How do you recover when something you read or watch or hear knocks down your confidence as a parent, especially when your baby is little?
I've been thinking about this since I found out that a friend is feeling like she's doing things wrong and has lost her nerve ever since she read a Very Famous Sleep Book. I'm not going to say which one, since any of the sleep books can make you feel inadequate and incompetent if the book doesn't happen to correspond to what your child needs*. Any book that's more about pushing the author's agenda than it is about helping you track and pay attention to your own child has the potential to make you feel pretty worthless.
Unsolicited advice: Don't read any sleep books while your child is in the 4-month sleep regression. Please. If you want to read a book during this crucible of a time, read The Wonder Weeks, which will explain why the 4-month sleep regression happens and how it's totally not your fault. Or read the comments in any one of my posts about the 4-month sleep regression and feel the collective exhaustion of the universe of parents of 4-month-olds.
But now back to the topic of getting your confidence back. I kept my confidence because of my mom. I'd call her and she'd tell me I was doing ok and it would all be ok. I believed her because a) she'd always told me the truth, even when it hurt, and b) she'd let me see that parenting wasn't always easy for her but that it was worth it, so I knew she knew how hard it was and wasn't taking my asking for help lightly.
(This makes me feel better even now. Because I know that no matter what else, I tell my kids the truth. And they certainly see that I actively work at parenting well and sometimes fail. That's not just about their development now, it turns out, but also about being able to be there for them when they need me as adults. This is something that we can all do, is tell our kids the truth and let them see that we're real people working on things. And it's way easier than faking it.)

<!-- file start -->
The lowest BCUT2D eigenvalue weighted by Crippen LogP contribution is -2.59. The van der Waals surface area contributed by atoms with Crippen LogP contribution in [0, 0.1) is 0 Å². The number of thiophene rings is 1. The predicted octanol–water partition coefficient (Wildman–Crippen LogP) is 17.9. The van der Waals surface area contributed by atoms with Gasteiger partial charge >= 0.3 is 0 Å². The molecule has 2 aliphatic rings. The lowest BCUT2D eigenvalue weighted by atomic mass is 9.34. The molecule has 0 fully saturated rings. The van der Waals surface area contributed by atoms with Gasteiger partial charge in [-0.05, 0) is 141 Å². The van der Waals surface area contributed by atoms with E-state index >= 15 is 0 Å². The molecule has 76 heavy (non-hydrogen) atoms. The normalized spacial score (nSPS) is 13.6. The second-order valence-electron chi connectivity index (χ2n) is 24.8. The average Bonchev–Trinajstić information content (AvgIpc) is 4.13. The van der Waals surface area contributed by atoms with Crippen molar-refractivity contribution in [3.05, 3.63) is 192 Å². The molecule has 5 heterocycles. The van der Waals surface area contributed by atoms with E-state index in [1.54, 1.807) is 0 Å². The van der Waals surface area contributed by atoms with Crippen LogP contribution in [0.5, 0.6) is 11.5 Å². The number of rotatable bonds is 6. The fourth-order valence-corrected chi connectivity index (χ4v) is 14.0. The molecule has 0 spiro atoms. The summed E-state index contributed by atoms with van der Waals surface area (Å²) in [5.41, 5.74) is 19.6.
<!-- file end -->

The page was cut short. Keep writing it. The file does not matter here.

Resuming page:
(My mom says she knew I would be ok when I stopped calling her three times a day and got down to twice a day.)
If you do not have a mom like mine to call, let me tell it to you here and now:
You are doing a great job. Not just an ok job, but a great job. You're making the right decisions, and when something doesn't work you're regrouping and figuring out why and trying something else. You're paying attention to your baby, and your baby is lucky to be yours. You're the best parent for your child.
I wish I could give you a few minutes to see it in hindsight, so that you'd know that three years from now you won't even remember whatever** it was that's making you feel so defeated today. That your child is turning into the person they're supposed to be. That a bad feeding or a bad naptime or six months in a row of waking up too many times at night hasn't impeded their emotional development one bit. That your child is going to start hugging you more and crying less. That you're doing really, really well at this.
Who's got something to say?
* I've been pissed about this for almost seven years now–it was the topic of my very first post ever.
** I initially typo'd this as "shatever." Hahahahaha. Truth.